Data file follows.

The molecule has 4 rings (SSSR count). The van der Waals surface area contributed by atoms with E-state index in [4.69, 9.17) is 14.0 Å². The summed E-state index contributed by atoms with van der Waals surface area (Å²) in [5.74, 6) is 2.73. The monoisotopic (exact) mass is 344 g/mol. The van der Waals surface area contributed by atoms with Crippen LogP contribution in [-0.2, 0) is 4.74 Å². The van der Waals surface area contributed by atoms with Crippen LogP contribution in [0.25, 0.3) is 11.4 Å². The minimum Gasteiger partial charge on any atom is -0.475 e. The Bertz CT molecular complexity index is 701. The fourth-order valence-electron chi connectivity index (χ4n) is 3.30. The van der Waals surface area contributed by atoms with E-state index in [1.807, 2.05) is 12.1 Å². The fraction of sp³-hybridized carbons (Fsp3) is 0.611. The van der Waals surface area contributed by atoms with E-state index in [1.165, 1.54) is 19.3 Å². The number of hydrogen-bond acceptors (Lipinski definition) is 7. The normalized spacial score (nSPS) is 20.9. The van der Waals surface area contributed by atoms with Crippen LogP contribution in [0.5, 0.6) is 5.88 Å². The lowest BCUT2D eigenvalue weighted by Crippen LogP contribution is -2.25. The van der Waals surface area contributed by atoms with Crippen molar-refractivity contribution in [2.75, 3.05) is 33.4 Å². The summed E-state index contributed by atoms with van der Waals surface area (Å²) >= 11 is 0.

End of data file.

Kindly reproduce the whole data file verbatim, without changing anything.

The molecule has 4 rings (SSSR count). The van der Waals surface area contributed by atoms with E-state index in [4.69, 9.17) is 14.0 Å². The summed E-state index contributed by atoms with van der Waals surface area (Å²) in [5.74, 6) is 2.73. The monoisotopic (exact) mass is 344 g/mol. The van der Waals surface area contributed by atoms with Crippen LogP contribution in [-0.2, 0) is 4.74 Å². The van der Waals surface area contributed by atoms with Crippen LogP contribution in [0.25, 0.3) is 11.4 Å². The minimum Gasteiger partial charge on any atom is -0.475 e. The Bertz CT molecular complexity index is 701. The fourth-order valence-electron chi connectivity index (χ4n) is 3.30. The van der Waals surface area contributed by atoms with E-state index in [1.807, 2.05) is 12.1 Å². The fraction of sp³-hybridized carbons (Fsp3) is 0.611. The van der Waals surface area contributed by atoms with E-state index in [1.165, 1.54) is 19.3 Å². The number of hydrogen-bond acceptors (Lipinski definition) is 7. The normalized spacial score (nSPS) is 20.9. The van der Waals surface area contributed by atoms with Crippen LogP contribution in [0.5, 0.6) is 5.88 Å². The lowest BCUT2D eigenvalue weighted by Crippen LogP contribution is -2.25. The van der Waals surface area contributed by atoms with Crippen molar-refractivity contribution in [2.75, 3.05) is 33.4 Å². The summed E-state index contributed by atoms with van der Waals surface area (Å²) >= 11 is 0.